Aggius is a typical village of Upper Gallura, a sub-region that extends to the northeastern part of Sardinia. Located at an altitude of 514 m a.s.l., it is 6 Km away from Tempio Pausania and 70 from Sassari. Its built-up area extends at the foot of the serrated granite ridge called “Monti di Aggius“, which includes several rock formations, namely: “Monti di Mezu” (782 m), “Monti Sotza” (778 m), “Monti Polcu” (675 m), “Monti di la Cruzi” (667 m), “Monti Pinna” (680 m) and “Monti Fraili” (645 m).
Aggius boasts a marvellous view to the southeast dominated by the impressive Limbara Massif, whose highest peak (Punta Balistreri) rises to a height of 1,359 m a.s.l. From these high reliefs, the panorama you can admire is one of the most beautiful and evocative of the whole island, ranging from Asinara Island to the Maddalena Archipelago and the Costa Smeralda (Emerald Coast). On clear days, you can even admire the windy Bocche di Bonifacio (Strait of Bonifacio) and the nearby Corsica, with the unmistakable cliffs of Capo Pertusato, while in winter and spring the sharp silhouette of the high snowy peaks stand out clearly in the distance.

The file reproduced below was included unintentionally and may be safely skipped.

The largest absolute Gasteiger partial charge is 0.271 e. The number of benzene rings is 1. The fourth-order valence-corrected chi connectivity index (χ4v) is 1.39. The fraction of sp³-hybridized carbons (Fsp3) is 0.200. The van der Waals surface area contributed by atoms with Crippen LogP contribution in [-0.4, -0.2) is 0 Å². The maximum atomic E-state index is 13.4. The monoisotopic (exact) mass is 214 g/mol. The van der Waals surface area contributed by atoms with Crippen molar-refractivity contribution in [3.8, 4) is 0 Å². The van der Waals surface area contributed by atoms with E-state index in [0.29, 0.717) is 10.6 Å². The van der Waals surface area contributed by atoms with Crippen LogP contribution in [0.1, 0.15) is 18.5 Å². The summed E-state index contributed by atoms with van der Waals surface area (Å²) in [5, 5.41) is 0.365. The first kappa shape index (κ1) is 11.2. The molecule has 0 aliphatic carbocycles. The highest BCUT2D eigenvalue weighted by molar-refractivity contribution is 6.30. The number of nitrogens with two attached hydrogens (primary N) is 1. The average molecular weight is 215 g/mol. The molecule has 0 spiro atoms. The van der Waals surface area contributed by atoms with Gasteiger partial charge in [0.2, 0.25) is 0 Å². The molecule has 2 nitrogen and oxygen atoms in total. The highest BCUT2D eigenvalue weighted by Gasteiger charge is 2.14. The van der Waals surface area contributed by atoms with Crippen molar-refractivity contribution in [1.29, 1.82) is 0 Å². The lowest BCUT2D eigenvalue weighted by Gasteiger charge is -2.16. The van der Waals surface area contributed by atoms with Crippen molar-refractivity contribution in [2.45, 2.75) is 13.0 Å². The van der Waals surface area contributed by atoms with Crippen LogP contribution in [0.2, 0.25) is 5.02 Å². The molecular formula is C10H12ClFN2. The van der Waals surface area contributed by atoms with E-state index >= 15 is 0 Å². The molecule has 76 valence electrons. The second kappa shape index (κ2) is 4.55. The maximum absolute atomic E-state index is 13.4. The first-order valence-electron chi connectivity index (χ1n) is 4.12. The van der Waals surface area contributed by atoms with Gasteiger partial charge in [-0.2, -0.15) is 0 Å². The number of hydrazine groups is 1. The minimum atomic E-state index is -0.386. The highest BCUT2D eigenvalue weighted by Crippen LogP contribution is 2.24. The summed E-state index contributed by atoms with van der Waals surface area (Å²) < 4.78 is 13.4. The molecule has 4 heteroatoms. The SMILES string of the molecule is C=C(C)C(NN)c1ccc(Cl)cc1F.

The characteristic panorama of the region is certainly one of the most beautiful in Sardinia: the village is nestled among granite rocks characterized by strange and bizarre shapes, dry walls, secular holm oak and cork woods, Mediterranean scrubland, pastures and vineyards, to which the succession of the seasons gives variegated and pictorial aspects and shades of colours. Whether it is part of the rugged crest system of the so-called “Resegone“, or it appears in scattered heaps with original shapes in the so-called “Valley of the Moon“, granite characterizes in an unmistakable manner the landscape of this wonderful Sardinian village. Over the centuries, the twisted shapes of these particular stones have become popular, as in them man, since ancient times, has always pretended to recognize in them faces, silhouettes of animals and deities, choosing to settle next to them, at first living in shelters under the stone, then in the nuraghi and finally in the folds (stazzi), the typical rural settlements of the sheep-breeding world of the ancient Gallura.